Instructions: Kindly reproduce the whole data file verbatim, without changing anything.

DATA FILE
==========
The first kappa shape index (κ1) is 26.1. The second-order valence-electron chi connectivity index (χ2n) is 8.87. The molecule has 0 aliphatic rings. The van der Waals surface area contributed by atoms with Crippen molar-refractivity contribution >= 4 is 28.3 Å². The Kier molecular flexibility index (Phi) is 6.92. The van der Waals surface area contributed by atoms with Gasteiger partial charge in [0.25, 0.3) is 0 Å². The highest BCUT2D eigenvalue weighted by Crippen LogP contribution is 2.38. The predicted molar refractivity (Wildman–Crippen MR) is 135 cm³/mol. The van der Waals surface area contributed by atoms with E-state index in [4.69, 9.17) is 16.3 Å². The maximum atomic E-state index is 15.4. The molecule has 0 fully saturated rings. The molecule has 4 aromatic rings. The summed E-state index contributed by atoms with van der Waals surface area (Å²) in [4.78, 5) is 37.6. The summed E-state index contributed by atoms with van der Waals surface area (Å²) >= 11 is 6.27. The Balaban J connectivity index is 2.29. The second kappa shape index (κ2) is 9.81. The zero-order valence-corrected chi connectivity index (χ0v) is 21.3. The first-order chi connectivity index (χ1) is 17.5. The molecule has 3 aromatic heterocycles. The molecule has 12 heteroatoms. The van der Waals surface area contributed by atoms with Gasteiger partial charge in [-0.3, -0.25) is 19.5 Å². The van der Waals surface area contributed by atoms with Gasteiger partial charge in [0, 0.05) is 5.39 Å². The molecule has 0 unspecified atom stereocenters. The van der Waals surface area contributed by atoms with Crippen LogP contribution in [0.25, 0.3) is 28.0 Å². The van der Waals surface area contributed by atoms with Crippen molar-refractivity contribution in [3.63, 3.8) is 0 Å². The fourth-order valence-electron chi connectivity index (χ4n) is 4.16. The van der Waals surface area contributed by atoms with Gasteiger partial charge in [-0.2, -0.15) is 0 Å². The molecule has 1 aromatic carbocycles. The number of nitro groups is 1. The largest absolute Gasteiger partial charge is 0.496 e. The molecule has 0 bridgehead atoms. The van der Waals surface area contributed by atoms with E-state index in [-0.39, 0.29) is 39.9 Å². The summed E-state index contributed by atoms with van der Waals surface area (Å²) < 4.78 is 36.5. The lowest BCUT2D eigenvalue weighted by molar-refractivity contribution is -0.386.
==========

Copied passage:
The first kappa shape index (κ1) is 26.1. The second-order valence-electron chi connectivity index (χ2n) is 8.87. The molecule has 0 aliphatic rings. The van der Waals surface area contributed by atoms with Crippen molar-refractivity contribution >= 4 is 28.3 Å². The Kier molecular flexibility index (Phi) is 6.92. The van der Waals surface area contributed by atoms with Gasteiger partial charge in [0.25, 0.3) is 0 Å². The highest BCUT2D eigenvalue weighted by Crippen LogP contribution is 2.38. The predicted molar refractivity (Wildman–Crippen MR) is 135 cm³/mol. The van der Waals surface area contributed by atoms with E-state index in [4.69, 9.17) is 16.3 Å². The maximum atomic E-state index is 15.4. The molecule has 0 fully saturated rings. The molecule has 4 aromatic rings. The summed E-state index contributed by atoms with van der Waals surface area (Å²) in [4.78, 5) is 37.6. The summed E-state index contributed by atoms with van der Waals surface area (Å²) >= 11 is 6.27. The Balaban J connectivity index is 2.29. The second kappa shape index (κ2) is 9.81. The zero-order valence-corrected chi connectivity index (χ0v) is 21.3. The first-order chi connectivity index (χ1) is 17.5. The molecule has 3 aromatic heterocycles. The molecule has 12 heteroatoms. The van der Waals surface area contributed by atoms with Gasteiger partial charge in [-0.3, -0.25) is 19.5 Å². The van der Waals surface area contributed by atoms with Gasteiger partial charge in [0, 0.05) is 5.39 Å². The molecule has 0 unspecified atom stereocenters. The van der Waals surface area contributed by atoms with Crippen LogP contribution in [0.25, 0.3) is 28.0 Å². The van der Waals surface area contributed by atoms with Crippen molar-refractivity contribution in [3.63, 3.8) is 0 Å². The fourth-order valence-electron chi connectivity index (χ4n) is 4.16. The van der Waals surface area contributed by atoms with Gasteiger partial charge in [-0.2, -0.15) is 0 Å². The molecule has 1 aromatic carbocycles. The number of nitro groups is 1. The largest absolute Gasteiger partial charge is 0.496 e. The molecule has 0 bridgehead atoms. The van der Waals surface area contributed by atoms with E-state index in [-0.39, 0.29) is 39.9 Å². The summed E-state index contributed by atoms with van der Waals surface area (Å²) < 4.78 is 36.5. The lowest BCUT2D eigenvalue weighted by molar-refractivity contribution is -0.386.